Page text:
Related Information:

The Woodwork Effect

Demonstration Will Evaluate Subsidized Models for Aging in Place



  1. “Free and Clear American Homeowners.” Zillow Real Estate Research Website (www.zillowblog.com/research/2013/01/09/free-and-clear-american-mortgages/) Accessed 31 October 2013.
  2. Consumer Financial  Protection Bureau.  2012. “Reverse Mortgages: Report  to Congress,” 16.
  3. Elinor Ginzler. 2012. “From Home to Hospice: The Range of Housing Alternatives,” in Independent for Life: Homes and Neighborhoods for an Aging America, ed. Henry Cisneros, Margaret  Dyer-Chamberlain, and Jane Hickie, Austin: University of Texas Press, 55.
  4. U.S. Census Bureau. 2011. “How Do We Know: Home Improvements.”
  5. H. Stephen Kaye, Charlene Harrington, and Mitchell P. LaPlante. 2010. “Long-Term Care: Who Gets it, Who Provides it, and How Much?” Health Affairs 29:1, 17–8, 21.
  6. MetLife Mature Market Institute. 2012. “Market Survey of Long-Term Care Costs,” 4.
  7. Federal Interagency Forum on Aging-Related Statistics. 2012. “Older Americans  2012: Key Indicators of Well-Being,” 57.
  8. Kaye et al., 2010, 18.
  9. U.S. Department of Health and Human Services. 2013. “What’s Medicare?” 1–4.
  10. Ibid.
  11. Mitchell LaPlante. 2013. “The Woodwork Effect in Medicaid Long-Term Services and Supports,” Journal of Aging &Social Policy, 25:2, 161–80.
  12. Karen Dorman Marek, Frank Stetzer, Scott J. Adams, Lori L. Popejoy, and Marilyn Rantz. 2012. “Aging in Place Versus Nursing Home Care: Comparison of Costs to Medicare and Medicaid,” Research in Gerontological Nursing 5:2, 123–9.
  13. Terence Ng, Charlene Harrington, and Martin Kitchener. 2010. “Medicare and Medicaid in Long-Term Care.” Health Affairs 29:1, 22–8.
  14. Martin Kitchener, Terence Ng, Nancy Miller, and Charlene Harrington. 2006. “Institutional and Community-Based Long-Term Care,” Journal of Health and Social Policy 22:2, 31–50.
  15. H. Stephen Kaye, Mitchell P. LaPlante, and Charlene Harrington. 2009. “Do Noninstitutional Long-Term Care Services Reduce Medicaid Spending?” Health Affairs 28:1, 262–72.
  16. Kitchener et al., 2006.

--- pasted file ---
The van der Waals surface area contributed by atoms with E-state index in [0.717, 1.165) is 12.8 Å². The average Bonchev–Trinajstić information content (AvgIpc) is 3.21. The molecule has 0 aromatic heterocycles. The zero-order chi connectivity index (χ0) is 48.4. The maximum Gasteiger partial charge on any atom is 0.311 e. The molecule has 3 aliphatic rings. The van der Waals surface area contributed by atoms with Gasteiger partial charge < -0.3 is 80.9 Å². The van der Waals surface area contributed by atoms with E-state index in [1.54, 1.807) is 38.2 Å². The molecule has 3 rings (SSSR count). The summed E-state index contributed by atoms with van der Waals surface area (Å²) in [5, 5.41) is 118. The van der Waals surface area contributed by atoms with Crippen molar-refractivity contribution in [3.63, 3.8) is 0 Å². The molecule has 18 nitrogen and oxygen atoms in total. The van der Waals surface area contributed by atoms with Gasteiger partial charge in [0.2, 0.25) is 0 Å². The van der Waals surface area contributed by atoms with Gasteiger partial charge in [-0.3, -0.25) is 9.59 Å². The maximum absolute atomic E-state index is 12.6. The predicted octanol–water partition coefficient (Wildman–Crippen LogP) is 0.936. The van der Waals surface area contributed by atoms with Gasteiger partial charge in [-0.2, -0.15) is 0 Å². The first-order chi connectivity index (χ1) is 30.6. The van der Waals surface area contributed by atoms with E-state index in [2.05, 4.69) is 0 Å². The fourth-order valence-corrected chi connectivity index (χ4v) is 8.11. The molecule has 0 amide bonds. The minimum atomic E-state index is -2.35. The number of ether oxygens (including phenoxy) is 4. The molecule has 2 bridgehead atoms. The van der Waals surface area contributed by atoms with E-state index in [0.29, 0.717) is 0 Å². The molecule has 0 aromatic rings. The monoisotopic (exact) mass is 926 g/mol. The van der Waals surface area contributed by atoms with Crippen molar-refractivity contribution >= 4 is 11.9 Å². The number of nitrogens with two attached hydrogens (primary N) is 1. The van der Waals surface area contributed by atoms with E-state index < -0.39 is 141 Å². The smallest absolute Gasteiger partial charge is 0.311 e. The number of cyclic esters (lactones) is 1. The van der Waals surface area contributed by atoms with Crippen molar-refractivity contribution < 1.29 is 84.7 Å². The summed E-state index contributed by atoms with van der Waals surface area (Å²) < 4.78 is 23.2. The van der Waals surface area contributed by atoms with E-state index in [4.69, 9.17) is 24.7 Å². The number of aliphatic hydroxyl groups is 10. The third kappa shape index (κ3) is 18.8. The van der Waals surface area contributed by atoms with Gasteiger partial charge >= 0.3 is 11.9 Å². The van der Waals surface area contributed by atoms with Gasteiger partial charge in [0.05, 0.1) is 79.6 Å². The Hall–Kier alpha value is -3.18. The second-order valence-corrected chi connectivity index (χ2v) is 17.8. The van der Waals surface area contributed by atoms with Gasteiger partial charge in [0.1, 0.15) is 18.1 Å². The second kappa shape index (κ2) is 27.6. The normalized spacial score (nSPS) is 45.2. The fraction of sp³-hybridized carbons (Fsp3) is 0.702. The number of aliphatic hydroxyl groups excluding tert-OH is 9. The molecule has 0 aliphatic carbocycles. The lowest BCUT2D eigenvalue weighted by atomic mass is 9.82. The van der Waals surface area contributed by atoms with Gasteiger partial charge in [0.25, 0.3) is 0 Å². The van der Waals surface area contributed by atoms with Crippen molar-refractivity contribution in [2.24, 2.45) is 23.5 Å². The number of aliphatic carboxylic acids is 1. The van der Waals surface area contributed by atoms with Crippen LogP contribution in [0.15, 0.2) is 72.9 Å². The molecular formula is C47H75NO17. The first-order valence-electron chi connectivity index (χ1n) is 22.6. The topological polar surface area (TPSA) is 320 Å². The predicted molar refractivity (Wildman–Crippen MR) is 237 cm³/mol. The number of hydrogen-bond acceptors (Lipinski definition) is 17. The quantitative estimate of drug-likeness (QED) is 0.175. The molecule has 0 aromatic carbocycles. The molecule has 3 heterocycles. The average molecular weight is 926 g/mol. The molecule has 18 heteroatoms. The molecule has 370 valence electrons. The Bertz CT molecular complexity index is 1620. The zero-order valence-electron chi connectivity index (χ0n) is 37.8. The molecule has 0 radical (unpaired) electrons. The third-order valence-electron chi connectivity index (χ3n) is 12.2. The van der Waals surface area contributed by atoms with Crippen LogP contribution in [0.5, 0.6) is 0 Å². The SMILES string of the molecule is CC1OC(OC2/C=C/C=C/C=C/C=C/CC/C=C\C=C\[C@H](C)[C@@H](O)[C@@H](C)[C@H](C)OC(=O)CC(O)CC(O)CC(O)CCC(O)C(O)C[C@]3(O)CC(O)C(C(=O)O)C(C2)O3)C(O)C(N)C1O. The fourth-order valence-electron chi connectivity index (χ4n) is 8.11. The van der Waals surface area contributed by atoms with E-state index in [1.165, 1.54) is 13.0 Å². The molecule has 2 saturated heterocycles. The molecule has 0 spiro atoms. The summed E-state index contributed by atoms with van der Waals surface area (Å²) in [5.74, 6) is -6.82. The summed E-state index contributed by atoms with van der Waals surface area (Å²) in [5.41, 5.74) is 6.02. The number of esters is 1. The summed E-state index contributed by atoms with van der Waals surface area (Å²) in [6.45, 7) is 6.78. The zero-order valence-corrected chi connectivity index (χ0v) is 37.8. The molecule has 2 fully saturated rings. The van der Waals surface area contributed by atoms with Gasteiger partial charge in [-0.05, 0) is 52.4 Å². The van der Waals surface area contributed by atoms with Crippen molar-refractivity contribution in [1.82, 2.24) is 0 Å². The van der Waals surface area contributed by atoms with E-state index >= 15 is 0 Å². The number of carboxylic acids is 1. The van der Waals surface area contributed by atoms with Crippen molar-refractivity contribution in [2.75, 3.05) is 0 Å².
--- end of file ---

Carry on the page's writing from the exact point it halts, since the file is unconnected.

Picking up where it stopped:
17. Janet O’Keeffe, Paul Saucier, Beth Jackson, Robin Cooper, Ernest McKenney, Suzanne Crisp, and Charles Moseley. 2010. “Understanding Medicaid Home  and Community Services: A Primer,” 21–36; Allen J. LeBlanc, M. Christine Tonner, and Charlene Harrington. 2001. “State Medicaid Programs Offering Personal Care Services,” Health Care Financing Review 22:4, 155–73.
  18. Pamela Doty. 2000. “Cost-Effectiveness of Home and Community-Based Long-Term Care Services,” U.S. Department of Health and Human Services.
  19. Andrea Wysocki, Mary Butler, Robert L. Kane, Rosalie A. Kane, Tetyana Shippee, and Francois Sainfort. 2012. “Long-Term Care for Older Adults: A Review of Home and Community-Based Services Versus Institutional Care,” Comparative Effectiveness Review No.81.
  20. Ibid.
  21. R. Kane and R. Ladd. 1998. “The Heart of Long-Term Care,” New York: Oxford University Press. As cited in Doty, 2000.
  22. Kaye et al., 2009.
  23. Ibid.
  24. Kitchener et al., 2006.
  25. Ibid.
  26. Karen Dorman Marek, Lori Popejoy, Greg Petroski, David Mehr, Marilyn Rantz, and Wen-Chieh Lin. 2005. “Clinical Outcomes of Aging in Place,” Nursing Research, 54:3, 202–11.
  27. Ibid.
  28. “Arizona Long Term Care System,” County Supervisors Association of Arizona website (www.county-supervisors.org/uploads/ALTCS%20Overview.pdf). Accessed 31 October 2013.
  29. Tanaz Petigara and Gerard Anderson. 2009. “Program of All-Inclusive Care for the Elderly,” Health Policy Monitor Survey No.13.
  30. Ibid.
  31. “What is PACE?” National PACE Association website (www.npaonline.org/website/article.asp?id=12&title=Who,_What_and_Where_is_PACE?). Accessed 31 October 2013.
  32. Victor Hirth, Judith  Baskins, and Maureen Dever- Bumba. 2009. “Program of All-Inclusive Care (PACE): Past, Present, and Future,” Journal of American Medical Directors Association 10:3, 155–60.
  33. Marek et al., 2012.
  34. Wysocki et al., 2012.
  35. Doty, 2000.
  36. Wysocki et al., 2012.
  37. Charlene Harrington, Terence Ng, Stephen H. Kaye, and Robert  Newcomer.  2009. “Home and Community Based Services: Public Policies to Improve  Access, Costs, and Quality,” University of California, San Francisco Center for Personal Assistance Services.
  38. Wysocki et al., 2012.
  39. Kaye et al., 2010.
  40. Jennie  Chin Hansen and Andrew Scharlach. 2012. “Community Services,” in Independent for Life: Homes and Neighborhoods for an Aging America, ed. Henry Cisneros et al., Austin: University of Texas Press, 77; Lynn Feinberg, Susan C. Reinhard, Ari Houser, and Rita Choula. 2011. “Valuing the Invaluable:  2011 Update, the Growing Contributions and Costs of Family Caregiving,” Insight on the Issues 51, 1.
  41. Wysocki et al., 2012.
  42. Harrington et al., 2009.
  43. Ibid.
  44. Marek et al., 2005.
  45. David C. Grabowski. 2009. “The Cost-Effectiveness of Home and Community-Based Long-Term Care Services,” presentation for the Hilltop  Institute Symposium, Home  and Community-Based Services: Examining the Evidence Base for State Policymakers.
  46. AARP Public Policy Institute. 2006. “The State of 50+ America 2006.”
  47. Marek et al., 2005.
  48. Ernest Gonzales and Nancy Morrow-Howell. 2009. “Productive Engagement in Aging-Friendly Communities,” Generations 33:2, 51–8.
  49. LaPlante, 2013.
  50. Ibid.